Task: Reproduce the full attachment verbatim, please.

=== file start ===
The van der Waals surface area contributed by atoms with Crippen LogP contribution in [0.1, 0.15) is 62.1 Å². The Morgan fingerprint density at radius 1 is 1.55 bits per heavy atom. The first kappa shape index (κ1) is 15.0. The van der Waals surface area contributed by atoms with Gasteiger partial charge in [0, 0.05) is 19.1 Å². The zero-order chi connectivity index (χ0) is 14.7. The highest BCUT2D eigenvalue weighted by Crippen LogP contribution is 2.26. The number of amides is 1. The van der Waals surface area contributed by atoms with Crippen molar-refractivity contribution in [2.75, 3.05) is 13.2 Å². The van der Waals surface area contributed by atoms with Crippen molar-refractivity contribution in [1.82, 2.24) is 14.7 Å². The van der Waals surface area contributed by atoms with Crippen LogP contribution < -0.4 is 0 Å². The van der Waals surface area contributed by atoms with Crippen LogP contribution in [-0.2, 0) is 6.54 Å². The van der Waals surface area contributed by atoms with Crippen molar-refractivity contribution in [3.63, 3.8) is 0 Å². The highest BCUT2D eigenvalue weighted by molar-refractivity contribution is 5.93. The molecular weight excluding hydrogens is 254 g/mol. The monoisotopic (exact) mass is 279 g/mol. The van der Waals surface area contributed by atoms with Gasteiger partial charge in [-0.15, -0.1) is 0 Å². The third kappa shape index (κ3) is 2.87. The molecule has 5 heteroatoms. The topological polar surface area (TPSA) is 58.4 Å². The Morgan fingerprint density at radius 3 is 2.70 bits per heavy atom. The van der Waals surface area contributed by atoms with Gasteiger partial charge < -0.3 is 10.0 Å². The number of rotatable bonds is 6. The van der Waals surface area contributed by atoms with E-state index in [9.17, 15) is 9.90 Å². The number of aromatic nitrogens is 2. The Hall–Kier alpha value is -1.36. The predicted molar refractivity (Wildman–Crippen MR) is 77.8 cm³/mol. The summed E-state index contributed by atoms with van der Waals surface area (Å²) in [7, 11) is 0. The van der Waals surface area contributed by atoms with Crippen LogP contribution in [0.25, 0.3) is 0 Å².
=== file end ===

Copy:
The van der Waals surface area contributed by atoms with Crippen LogP contribution in [0.1, 0.15) is 62.1 Å². The Morgan fingerprint density at radius 1 is 1.55 bits per heavy atom. The first kappa shape index (κ1) is 15.0. The van der Waals surface area contributed by atoms with Gasteiger partial charge in [0, 0.05) is 19.1 Å². The zero-order chi connectivity index (χ0) is 14.7. The highest BCUT2D eigenvalue weighted by Crippen LogP contribution is 2.26. The number of amides is 1. The van der Waals surface area contributed by atoms with Crippen molar-refractivity contribution in [2.75, 3.05) is 13.2 Å². The van der Waals surface area contributed by atoms with Crippen molar-refractivity contribution in [1.82, 2.24) is 14.7 Å². The van der Waals surface area contributed by atoms with Crippen LogP contribution < -0.4 is 0 Å². The van der Waals surface area contributed by atoms with Crippen LogP contribution in [-0.2, 0) is 6.54 Å². The van der Waals surface area contributed by atoms with Crippen molar-refractivity contribution in [3.63, 3.8) is 0 Å². The highest BCUT2D eigenvalue weighted by molar-refractivity contribution is 5.93. The molecular weight excluding hydrogens is 254 g/mol. The monoisotopic (exact) mass is 279 g/mol. The van der Waals surface area contributed by atoms with Gasteiger partial charge in [-0.15, -0.1) is 0 Å². The third kappa shape index (κ3) is 2.87. The molecule has 5 heteroatoms. The topological polar surface area (TPSA) is 58.4 Å². The Morgan fingerprint density at radius 3 is 2.70 bits per heavy atom. The van der Waals surface area contributed by atoms with Gasteiger partial charge < -0.3 is 10.0 Å². The number of rotatable bonds is 6. The van der Waals surface area contributed by atoms with E-state index in [9.17, 15) is 9.90 Å². The number of aromatic nitrogens is 2. The Hall–Kier alpha value is -1.36. The predicted molar refractivity (Wildman–Crippen MR) is 77.8 cm³/mol. The summed E-state index contributed by atoms with van der Waals surface area (Å²) in [7, 11) is 0. The van der Waals surface area contributed by atoms with Crippen LogP contribution in [0.25, 0.3) is 0 Å².